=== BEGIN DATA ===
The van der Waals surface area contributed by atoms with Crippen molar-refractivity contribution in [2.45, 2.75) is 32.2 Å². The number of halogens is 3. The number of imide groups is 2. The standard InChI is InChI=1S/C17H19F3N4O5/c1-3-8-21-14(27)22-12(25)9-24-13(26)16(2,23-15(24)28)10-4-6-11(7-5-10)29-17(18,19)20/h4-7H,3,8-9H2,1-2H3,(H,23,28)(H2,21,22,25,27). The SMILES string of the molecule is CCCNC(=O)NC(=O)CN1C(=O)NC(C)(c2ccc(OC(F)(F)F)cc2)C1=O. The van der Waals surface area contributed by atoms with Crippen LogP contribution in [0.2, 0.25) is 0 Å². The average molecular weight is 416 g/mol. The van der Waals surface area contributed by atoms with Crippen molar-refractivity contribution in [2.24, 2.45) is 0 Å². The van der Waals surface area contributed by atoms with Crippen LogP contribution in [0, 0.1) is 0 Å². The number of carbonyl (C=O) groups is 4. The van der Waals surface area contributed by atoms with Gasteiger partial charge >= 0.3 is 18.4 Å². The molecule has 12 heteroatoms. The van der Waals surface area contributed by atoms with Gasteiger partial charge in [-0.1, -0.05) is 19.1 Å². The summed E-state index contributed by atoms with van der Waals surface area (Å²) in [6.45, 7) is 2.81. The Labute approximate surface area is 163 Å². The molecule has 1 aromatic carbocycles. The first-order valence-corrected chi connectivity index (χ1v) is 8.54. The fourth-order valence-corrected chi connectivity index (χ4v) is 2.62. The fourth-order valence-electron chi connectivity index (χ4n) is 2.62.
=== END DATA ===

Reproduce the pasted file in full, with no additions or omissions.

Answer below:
The van der Waals surface area contributed by atoms with Crippen molar-refractivity contribution in [2.45, 2.75) is 32.2 Å². The number of halogens is 3. The number of imide groups is 2. The standard InChI is InChI=1S/C17H19F3N4O5/c1-3-8-21-14(27)22-12(25)9-24-13(26)16(2,23-15(24)28)10-4-6-11(7-5-10)29-17(18,19)20/h4-7H,3,8-9H2,1-2H3,(H,23,28)(H2,21,22,25,27). The SMILES string of the molecule is CCCNC(=O)NC(=O)CN1C(=O)NC(C)(c2ccc(OC(F)(F)F)cc2)C1=O. The van der Waals surface area contributed by atoms with Crippen LogP contribution in [0.2, 0.25) is 0 Å². The average molecular weight is 416 g/mol. The van der Waals surface area contributed by atoms with Crippen molar-refractivity contribution in [2.24, 2.45) is 0 Å². The van der Waals surface area contributed by atoms with Crippen LogP contribution in [0, 0.1) is 0 Å². The number of carbonyl (C=O) groups is 4. The van der Waals surface area contributed by atoms with Gasteiger partial charge >= 0.3 is 18.4 Å². The molecule has 12 heteroatoms. The van der Waals surface area contributed by atoms with Gasteiger partial charge in [-0.1, -0.05) is 19.1 Å². The summed E-state index contributed by atoms with van der Waals surface area (Å²) in [6.45, 7) is 2.81. The Labute approximate surface area is 163 Å². The molecule has 1 aromatic carbocycles. The first-order valence-corrected chi connectivity index (χ1v) is 8.54. The fourth-order valence-corrected chi connectivity index (χ4v) is 2.62. The fourth-order valence-electron chi connectivity index (χ4n) is 2.62.